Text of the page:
It was essential to find the root of the problem and understand it—visits with my P. C. P. was also helpful. I was able to know how under-eating or forgetting to eat was harming my body. Admitting my part in this, accepting where I am, and knowing it is not healthy [for me] to remain here took me to a new level. I have to fix it for me, not for anyone else, and not to be accepted.

While working on developing a positive relationship with your body, you may encounter insensitivity and unkindness. Hushing the naysayers is only a part of it, but you must also set boundaries to deal with the negative comments and unsolicited advice. We often shy away from the word boundaries because setting boundaries may appear aggressive or confrontational. But allow boundaries to serve as a sort of protection. Protecting you from compromising your values, needs, wants, and goals. Like everything, boundaries change and shift over time, and you can set different ones for different people. Here is an article on what it means to set boundaries. And here are five tips I used to begin setting boundaries.

  • Be firm and do not apologize.
  • Do not expect to be an expert in setting boundaries. It takes time.
  • Know that you are worthy of kindness, compassion, and empathy.
  • Define your limits
  • Decide what you are comfortable with at the moment with specific individuals.

Some people may not be okay with your boundaries, and that is okay. They do not need to be. The only person that needs to be okay with your boundaries is you.

Commitment

Change is hard but acknowledging that you want change is half the battle. So the time is now, even if you are embarrassed or ashamed of where your body is right now. Say it quietly or aloud to yourself “I have a negative relationship with my body, and I want to begin a love affair with my body, a positive and healthy one, filled with love and appreciation because I deserve it.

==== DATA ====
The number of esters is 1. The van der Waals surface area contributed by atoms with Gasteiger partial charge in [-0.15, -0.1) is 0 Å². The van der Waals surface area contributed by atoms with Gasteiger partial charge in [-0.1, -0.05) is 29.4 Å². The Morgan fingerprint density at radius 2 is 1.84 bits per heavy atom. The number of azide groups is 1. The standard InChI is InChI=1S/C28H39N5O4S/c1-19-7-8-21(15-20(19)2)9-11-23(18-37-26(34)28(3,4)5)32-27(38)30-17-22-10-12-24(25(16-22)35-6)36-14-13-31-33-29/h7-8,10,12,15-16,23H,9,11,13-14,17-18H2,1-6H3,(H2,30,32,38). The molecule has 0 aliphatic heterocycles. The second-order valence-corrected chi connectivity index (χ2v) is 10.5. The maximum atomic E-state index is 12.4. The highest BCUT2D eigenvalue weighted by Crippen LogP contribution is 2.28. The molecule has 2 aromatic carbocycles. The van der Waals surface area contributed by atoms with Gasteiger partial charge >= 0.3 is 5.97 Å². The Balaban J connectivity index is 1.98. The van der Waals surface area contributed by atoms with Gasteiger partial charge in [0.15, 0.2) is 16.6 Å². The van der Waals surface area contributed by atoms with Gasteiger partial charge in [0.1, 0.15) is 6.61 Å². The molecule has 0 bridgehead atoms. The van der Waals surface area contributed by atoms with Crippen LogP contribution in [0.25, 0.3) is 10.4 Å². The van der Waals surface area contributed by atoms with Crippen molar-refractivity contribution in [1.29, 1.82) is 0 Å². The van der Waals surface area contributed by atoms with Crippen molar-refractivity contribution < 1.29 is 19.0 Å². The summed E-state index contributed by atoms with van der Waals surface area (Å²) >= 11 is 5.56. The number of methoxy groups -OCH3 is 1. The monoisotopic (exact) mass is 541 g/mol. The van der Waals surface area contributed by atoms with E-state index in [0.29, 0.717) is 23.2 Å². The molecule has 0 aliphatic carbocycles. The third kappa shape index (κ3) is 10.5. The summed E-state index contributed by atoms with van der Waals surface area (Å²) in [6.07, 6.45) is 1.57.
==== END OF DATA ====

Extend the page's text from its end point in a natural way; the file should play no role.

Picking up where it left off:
Your body does so much for you—I still feel guilty for every negative thought I have about my body. My body has been so good to me in so many ways. The time to start a love affair with your body is now. Do not just say it. Mean it and commit to it.

Acceptance

Some days I look in the mirror, and my body does not look as fabulous as it is. But I know how good my body has been to me [and still is], and I want to live a whole life as I journey towards health.

Most research says you should know your “WHY” when you set a goal or commit to something. So I took some time to figure out my why. Why did I want my body to look different or the same as it did in some ways before? At first, only the vain reasons surfaced. I want to look better in my clothes and look better, period.

I read somewhere a while ago that women often believe that if they look different [better], other people will like, love, accept, and value them more. Sadly that is a myth. People are unkind or can be, so even if you look gorgeous and fabulous, you will not be loved, respected, or appreciated any more than you do now. Instead, others will find something wrong with you.

You have to accept yourself as you are now and see that your worth and value are not gift-wrapped and tied with a bow by looking a certain way.

My beautiful Queen, you are valuable regardless of age, size, or color. You are enough and worthy if you weigh 115lbs or 215lbs. You deserve [we all do] to be loved, respected, and valued regardless of how you look.